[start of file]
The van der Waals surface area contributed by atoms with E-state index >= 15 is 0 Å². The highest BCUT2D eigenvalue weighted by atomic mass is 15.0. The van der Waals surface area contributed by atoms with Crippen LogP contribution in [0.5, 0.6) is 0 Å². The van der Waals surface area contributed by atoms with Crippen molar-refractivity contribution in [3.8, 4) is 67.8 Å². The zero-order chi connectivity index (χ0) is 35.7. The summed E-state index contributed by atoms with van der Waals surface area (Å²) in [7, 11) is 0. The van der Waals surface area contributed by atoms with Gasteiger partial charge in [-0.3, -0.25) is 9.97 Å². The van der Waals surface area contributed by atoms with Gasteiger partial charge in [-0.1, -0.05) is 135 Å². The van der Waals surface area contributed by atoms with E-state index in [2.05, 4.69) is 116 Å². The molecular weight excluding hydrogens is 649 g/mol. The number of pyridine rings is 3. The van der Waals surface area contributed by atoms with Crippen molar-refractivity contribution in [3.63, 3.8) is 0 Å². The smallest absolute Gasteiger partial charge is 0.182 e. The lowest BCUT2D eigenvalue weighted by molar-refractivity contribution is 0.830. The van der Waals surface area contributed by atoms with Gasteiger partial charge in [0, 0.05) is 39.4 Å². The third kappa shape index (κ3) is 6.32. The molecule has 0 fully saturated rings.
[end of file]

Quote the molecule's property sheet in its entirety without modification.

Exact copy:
The van der Waals surface area contributed by atoms with E-state index >= 15 is 0 Å². The highest BCUT2D eigenvalue weighted by atomic mass is 15.0. The van der Waals surface area contributed by atoms with Crippen LogP contribution in [0.5, 0.6) is 0 Å². The van der Waals surface area contributed by atoms with Crippen molar-refractivity contribution in [3.8, 4) is 67.8 Å². The zero-order chi connectivity index (χ0) is 35.7. The summed E-state index contributed by atoms with van der Waals surface area (Å²) in [7, 11) is 0. The van der Waals surface area contributed by atoms with Gasteiger partial charge in [-0.3, -0.25) is 9.97 Å². The van der Waals surface area contributed by atoms with Gasteiger partial charge in [-0.1, -0.05) is 135 Å². The van der Waals surface area contributed by atoms with E-state index in [2.05, 4.69) is 116 Å². The molecular weight excluding hydrogens is 649 g/mol. The number of pyridine rings is 3. The van der Waals surface area contributed by atoms with Crippen molar-refractivity contribution in [3.63, 3.8) is 0 Å². The smallest absolute Gasteiger partial charge is 0.182 e. The lowest BCUT2D eigenvalue weighted by molar-refractivity contribution is 0.830. The van der Waals surface area contributed by atoms with Gasteiger partial charge in [0, 0.05) is 39.4 Å². The third kappa shape index (κ3) is 6.32. The molecule has 0 fully saturated rings.